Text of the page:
I’m curious, as you continue to work closely with your sales counterparts, and we’re no longer in a world where marketing does the top half of the funnel by themselves, sales does the bottom half by themselves. There’s a minimum, an overlap in the middle of the funnel somewhere.

And it’s likely that with enterprise deals, you’ve got a coordinated effort between sales and marketing at many stages of the buying journey. What are some of the key things you’ve found tightened and coordinate that prospect dance between marketing and sales?

Nimmy:  Right? So some of the tried and tested and are best practices, I think are even more relevant in this age. For example, making sure that we understand who we focus on. Right? So, both ABM and an ideal customer profile and all that stuff was always important. But I think if you haven’t already done so, definitely make sure that you have reconfigured this process for COVID. Right?

Some of trivial examples, if you sold to airlines or hospitality businesses, probably not a great idea to focus on them now. They probably aren’t buying as many products and services as they used to. So I think again, it starts with agreeing, okay, the world has changed do we still like who we’re focusing on? Right, that’s one. Number two, especially since you’re doing a lot of interactive or at least we aspire to do a lot of interactive experiences, making sure that sales are part of that. Right?

They bring their customers, they prospect, they’re engaged in part of that interaction. So it’s not just our marketers, our dancing shoes on and entertaining the audience. It really is a joint collaboration between marketing and sales. Another thing by the way which has always been true, but I think you need to put more emphasis on that these days is, upselling. Right? Everybody knows that it’s so much easier to sell more to an existing customer than it is to acquire a new customer.

That’s always been true. But in this day and age, and I just think you have to take that statement that everybody knows it’s true. They go, “Okay, so how am I doing this? How am I focusing more on trying to upsell more to my existing customer?” And then also the last thing is how do I foster a community of customers? So again, customer marketing is always big and you always want to bring your customers together and create this group of raving fans.

I think now, because all this face-to-face interaction has been removed, there is a lot more appetite from customers to get together. And one of the things that bring them together is, “Hey, now we’re all insecurity, or all simplify customers I want to figure out how to best use this product.” So we’re also investing more in our customer marketing and community marketing, because customers long for this.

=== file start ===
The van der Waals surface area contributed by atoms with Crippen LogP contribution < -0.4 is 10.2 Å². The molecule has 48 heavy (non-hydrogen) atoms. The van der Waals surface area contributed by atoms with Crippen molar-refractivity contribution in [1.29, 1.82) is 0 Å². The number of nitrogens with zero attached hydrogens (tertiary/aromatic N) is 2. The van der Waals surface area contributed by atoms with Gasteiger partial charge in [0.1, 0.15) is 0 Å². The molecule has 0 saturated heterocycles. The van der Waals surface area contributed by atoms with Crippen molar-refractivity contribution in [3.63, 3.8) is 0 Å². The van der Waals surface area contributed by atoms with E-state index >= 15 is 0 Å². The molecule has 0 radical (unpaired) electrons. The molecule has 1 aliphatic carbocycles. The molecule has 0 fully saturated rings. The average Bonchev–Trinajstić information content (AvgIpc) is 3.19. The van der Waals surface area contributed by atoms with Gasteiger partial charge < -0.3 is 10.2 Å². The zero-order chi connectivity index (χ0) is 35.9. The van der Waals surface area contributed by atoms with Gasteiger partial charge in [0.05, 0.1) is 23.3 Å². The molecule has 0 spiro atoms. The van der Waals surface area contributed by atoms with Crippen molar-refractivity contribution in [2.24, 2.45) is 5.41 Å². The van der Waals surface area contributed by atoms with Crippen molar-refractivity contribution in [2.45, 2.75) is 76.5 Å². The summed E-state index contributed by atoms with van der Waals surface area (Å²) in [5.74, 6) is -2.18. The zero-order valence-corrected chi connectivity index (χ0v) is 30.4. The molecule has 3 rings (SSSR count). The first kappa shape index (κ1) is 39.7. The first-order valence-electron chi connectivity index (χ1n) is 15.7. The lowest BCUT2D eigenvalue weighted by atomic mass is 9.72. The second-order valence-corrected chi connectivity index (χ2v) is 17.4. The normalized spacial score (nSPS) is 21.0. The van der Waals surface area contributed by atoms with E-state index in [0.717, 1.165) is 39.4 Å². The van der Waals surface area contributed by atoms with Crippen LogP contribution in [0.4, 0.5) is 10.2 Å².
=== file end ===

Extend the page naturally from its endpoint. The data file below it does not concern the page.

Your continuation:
And if last year we just went to an event, met 10 of your buddies from different companies and had discussions, now you cannot do that. So we as solution providers can fill that void.

Matt:  Love it. This has been awesome, we’ve covered a lot of ground Nimmy. I appreciate your help today. I think the last question I want to ask you just as we get towards the end of 2020, and at some point we’re going to see the light at the end of the tunnel with this pandemic and be able to get back to some version of our normal selves.

What’s something that you miss from the beginning of Q1 that you’re looking forward to getting back to when things get a little back to normal? And maybe what’s something that you don’t miss, that you haven’t really missed, that you had been part of your life beforehand and you’re not looking forward to going back?

Nimmy:  Yeah. By the way, I’m surprised and I just chatted about this with my wife. I don’t miss business travel as much as I thought I would. Right? I haven’t been on a plane for, what is it? Seven months now. I thought I’d miss it more. Right? There’s also something nice to be breaking an all time record of spending, what is it? 200 days in my own bed or 250 days in my own bed.

And so I don’t miss it as much as I thought. And I’ve traveled a fair bit. Something that I do miss is taking a vacation to a destination that’s more than 50 miles away from my house for sure.

Matt:  True that. Well, we’ll all get back to that eventually. But I want to thank our guests today on Sales Pipeline Radio, Nimmy Reichenberg, he’s the Chief Marketing Officer at Siemplify, and we’ll put a link to his profile up in the show notes for this show. And I want to thank everyone for listening through another episode in the middle of your busy work day.

On behalf of my great producer Paul, this is Matt Heinz. Thanks for listening to another episode of Sales Pipeline Radio.


Sales Pipeline Radio is sponsored and produced by Heinz Marketing on the Funnel Radio Channel.  I interview the best and brightest minds in sales and Marketing.  If you would like to be a guest on Sales Pipeline Radio send an email to Sheena.